Location

Parker-Reed, SSWAC

Start Date

1-5-2014 10:00 AM

End Date

1-5-2014 11:00 AM

Project Type

Poster

Description

As the impacts of anthropogenic-induced climate change become more pronounced around the globe, the implications on specific species and ecosystems are increasingly becoming areas of concern. Changing temperatures and vegetation patterns suggest alterations of species distribution and global biomes altogether. These predicted changes may have a negative impact on large predatory mammals, as they will most likely need to alter their ranges in order to adapt to the changing temperatures and habitats. In this study we focused on three predatory mammals: the wolf (Canis lupus spp.), the lynx (Lynx spp.), and the brown bear (Ursus arctos). We made predictions regarding these species future distributions in both North America and Europe, taking into account protected areas, human population density, as well as future vegetation projections. We hypothesized that if future predatory mammal distributions are projected based off of climate and landscape changes in habitat, species residing in North America will likely have a better chance of maintaining stable populations compared to their counterparts in Europe due to greater expanses of protected areas, less habitat fragmentation, lower human populations, and more established management plans. We found that the general trend for the future ranges of all three species is a northward shift as their preferred biomes move in this direction. For all three species the southern extent of their range will be mostly uninhabitable, especially in the smaller patches of Southern Europe. We suggest that conservation implications for all large predatory mammals involve increased habitat corridors and stronger policy management plans, especially in Europe, in order to protect species distributions and gene flow as well as decreasing human-wildlife conflict.

Faculty Sponsor

Russ Cole

Sponsoring Department

Colby College. Environmental Studies Program

CLAS Field of Study

Interdisciplinary Studies

Event Website

http://www.colby.edu/clas

ID

230

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May 1st, 10:00 AM May 1st, 11:00 AM

The Conservation Implications of Climate Change on Predatory Mammal Distributions in North America and Europe: A Three Case Study

Parker-Reed, SSWAC

As the impacts of anthropogenic-induced climate change become more pronounced around the globe, the implications on specific species and ecosystems are increasingly becoming areas of concern. Changing temperatures and vegetation patterns suggest alterations of species distribution and global biomes altogether. These predicted changes may have a negative impact on large predatory mammals, as they will most likely need to alter their ranges in order to adapt to the changing temperatures and habitats. In this study we focused on three predatory mammals: the wolf (Canis lupus spp.), the lynx (Lynx spp.), and the brown bear (Ursus arctos). We made predictions regarding these species future distributions in both North America and Europe, taking into account protected areas, human population density, as well as future vegetation projections. We hypothesized that if future predatory mammal distributions are projected based off of climate and landscape changes in habitat, species residing in North America will likely have a better chance of maintaining stable populations compared to their counterparts in Europe due to greater expanses of protected areas, less habitat fragmentation, lower human populations, and more established management plans. We found that the general trend for the future ranges of all three species is a northward shift as their preferred biomes move in this direction. For all three species the southern extent of their range will be mostly uninhabitable, especially in the smaller patches of Southern Europe. We suggest that conservation implications for all large predatory mammals involve increased habitat corridors and stronger policy management plans, especially in Europe, in order to protect species distributions and gene flow as well as decreasing human-wildlife conflict.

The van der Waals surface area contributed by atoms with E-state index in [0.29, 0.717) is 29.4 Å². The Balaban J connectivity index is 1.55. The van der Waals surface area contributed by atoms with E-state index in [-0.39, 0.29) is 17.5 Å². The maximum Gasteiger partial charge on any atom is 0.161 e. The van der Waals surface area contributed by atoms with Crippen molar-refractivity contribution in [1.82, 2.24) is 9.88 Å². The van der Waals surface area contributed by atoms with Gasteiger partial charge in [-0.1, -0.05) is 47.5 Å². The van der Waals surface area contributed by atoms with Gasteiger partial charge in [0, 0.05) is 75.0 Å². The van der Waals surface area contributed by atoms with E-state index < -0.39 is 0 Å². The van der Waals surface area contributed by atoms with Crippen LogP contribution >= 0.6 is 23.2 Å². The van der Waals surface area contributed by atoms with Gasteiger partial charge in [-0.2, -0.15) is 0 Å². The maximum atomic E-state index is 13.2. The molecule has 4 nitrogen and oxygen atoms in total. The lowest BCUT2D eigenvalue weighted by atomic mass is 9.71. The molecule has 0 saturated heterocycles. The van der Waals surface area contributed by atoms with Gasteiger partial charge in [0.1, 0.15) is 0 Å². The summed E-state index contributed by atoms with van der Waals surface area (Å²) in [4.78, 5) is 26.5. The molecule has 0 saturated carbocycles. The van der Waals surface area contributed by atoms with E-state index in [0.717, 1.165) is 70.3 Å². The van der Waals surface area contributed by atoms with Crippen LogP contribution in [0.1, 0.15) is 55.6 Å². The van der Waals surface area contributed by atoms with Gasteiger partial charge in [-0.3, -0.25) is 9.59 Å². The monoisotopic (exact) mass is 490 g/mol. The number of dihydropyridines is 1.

http://digitalcommons.colby.edu/clas/2014/program/100